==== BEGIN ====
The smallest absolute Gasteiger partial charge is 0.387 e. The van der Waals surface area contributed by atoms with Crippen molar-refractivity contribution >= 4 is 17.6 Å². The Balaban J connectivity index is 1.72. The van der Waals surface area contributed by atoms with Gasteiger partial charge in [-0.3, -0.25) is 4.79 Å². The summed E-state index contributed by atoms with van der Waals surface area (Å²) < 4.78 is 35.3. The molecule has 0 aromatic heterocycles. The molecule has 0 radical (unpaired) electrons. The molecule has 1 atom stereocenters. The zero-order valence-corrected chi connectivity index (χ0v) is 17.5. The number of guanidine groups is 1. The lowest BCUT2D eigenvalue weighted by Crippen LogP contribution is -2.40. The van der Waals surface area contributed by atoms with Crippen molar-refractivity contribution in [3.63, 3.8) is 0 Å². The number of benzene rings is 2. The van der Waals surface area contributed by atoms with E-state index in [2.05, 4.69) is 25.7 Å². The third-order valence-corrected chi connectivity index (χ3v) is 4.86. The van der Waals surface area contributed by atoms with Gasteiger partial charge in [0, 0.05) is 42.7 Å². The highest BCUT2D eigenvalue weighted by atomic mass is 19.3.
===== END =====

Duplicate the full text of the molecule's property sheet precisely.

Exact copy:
The smallest absolute Gasteiger partial charge is 0.387 e. The van der Waals surface area contributed by atoms with Crippen molar-refractivity contribution >= 4 is 17.6 Å². The Balaban J connectivity index is 1.72. The van der Waals surface area contributed by atoms with Gasteiger partial charge in [-0.3, -0.25) is 4.79 Å². The summed E-state index contributed by atoms with van der Waals surface area (Å²) < 4.78 is 35.3. The molecule has 0 aromatic heterocycles. The molecule has 0 radical (unpaired) electrons. The molecule has 1 atom stereocenters. The zero-order valence-corrected chi connectivity index (χ0v) is 17.5. The number of guanidine groups is 1. The lowest BCUT2D eigenvalue weighted by Crippen LogP contribution is -2.40. The van der Waals surface area contributed by atoms with Crippen molar-refractivity contribution in [3.63, 3.8) is 0 Å². The number of benzene rings is 2. The van der Waals surface area contributed by atoms with E-state index in [2.05, 4.69) is 25.7 Å². The third-order valence-corrected chi connectivity index (χ3v) is 4.86. The van der Waals surface area contributed by atoms with Gasteiger partial charge in [0, 0.05) is 42.7 Å². The highest BCUT2D eigenvalue weighted by atomic mass is 19.3.